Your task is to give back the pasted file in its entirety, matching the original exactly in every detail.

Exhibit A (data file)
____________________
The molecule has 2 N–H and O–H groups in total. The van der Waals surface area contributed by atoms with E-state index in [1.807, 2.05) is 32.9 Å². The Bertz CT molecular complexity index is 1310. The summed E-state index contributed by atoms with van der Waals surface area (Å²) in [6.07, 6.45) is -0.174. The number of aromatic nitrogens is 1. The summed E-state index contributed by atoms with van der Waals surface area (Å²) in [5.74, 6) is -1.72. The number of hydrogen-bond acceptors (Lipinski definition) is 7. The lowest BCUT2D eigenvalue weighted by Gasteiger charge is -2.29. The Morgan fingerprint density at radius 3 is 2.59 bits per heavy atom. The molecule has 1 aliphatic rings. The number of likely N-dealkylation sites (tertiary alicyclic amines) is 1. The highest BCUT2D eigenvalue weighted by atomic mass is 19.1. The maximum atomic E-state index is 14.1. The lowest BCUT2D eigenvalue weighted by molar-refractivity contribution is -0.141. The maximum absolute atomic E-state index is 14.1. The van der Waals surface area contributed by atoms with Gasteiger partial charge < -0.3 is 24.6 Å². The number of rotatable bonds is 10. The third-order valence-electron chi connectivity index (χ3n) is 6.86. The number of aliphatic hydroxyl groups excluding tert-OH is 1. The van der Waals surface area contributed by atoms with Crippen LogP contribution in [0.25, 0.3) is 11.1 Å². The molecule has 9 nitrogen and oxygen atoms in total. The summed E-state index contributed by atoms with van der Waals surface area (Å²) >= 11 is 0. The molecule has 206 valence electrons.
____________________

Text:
The molecule has 2 N–H and O–H groups in total. The van der Waals surface area contributed by atoms with E-state index in [1.807, 2.05) is 32.9 Å². The Bertz CT molecular complexity index is 1310. The summed E-state index contributed by atoms with van der Waals surface area (Å²) in [6.07, 6.45) is -0.174. The number of aromatic nitrogens is 1. The summed E-state index contributed by atoms with van der Waals surface area (Å²) in [5.74, 6) is -1.72. The number of hydrogen-bond acceptors (Lipinski definition) is 7. The lowest BCUT2D eigenvalue weighted by Gasteiger charge is -2.29. The Morgan fingerprint density at radius 3 is 2.59 bits per heavy atom. The molecule has 1 aliphatic rings. The number of likely N-dealkylation sites (tertiary alicyclic amines) is 1. The highest BCUT2D eigenvalue weighted by atomic mass is 19.1. The maximum atomic E-state index is 14.1. The lowest BCUT2D eigenvalue weighted by molar-refractivity contribution is -0.141. The maximum absolute atomic E-state index is 14.1. The van der Waals surface area contributed by atoms with Gasteiger partial charge < -0.3 is 24.6 Å². The number of rotatable bonds is 10. The third-order valence-electron chi connectivity index (χ3n) is 6.86. The number of aliphatic hydroxyl groups excluding tert-OH is 1. The van der Waals surface area contributed by atoms with Crippen LogP contribution in [0.25, 0.3) is 11.1 Å². The molecule has 9 nitrogen and oxygen atoms in total. The summed E-state index contributed by atoms with van der Waals surface area (Å²) >= 11 is 0. The molecule has 206 valence electrons.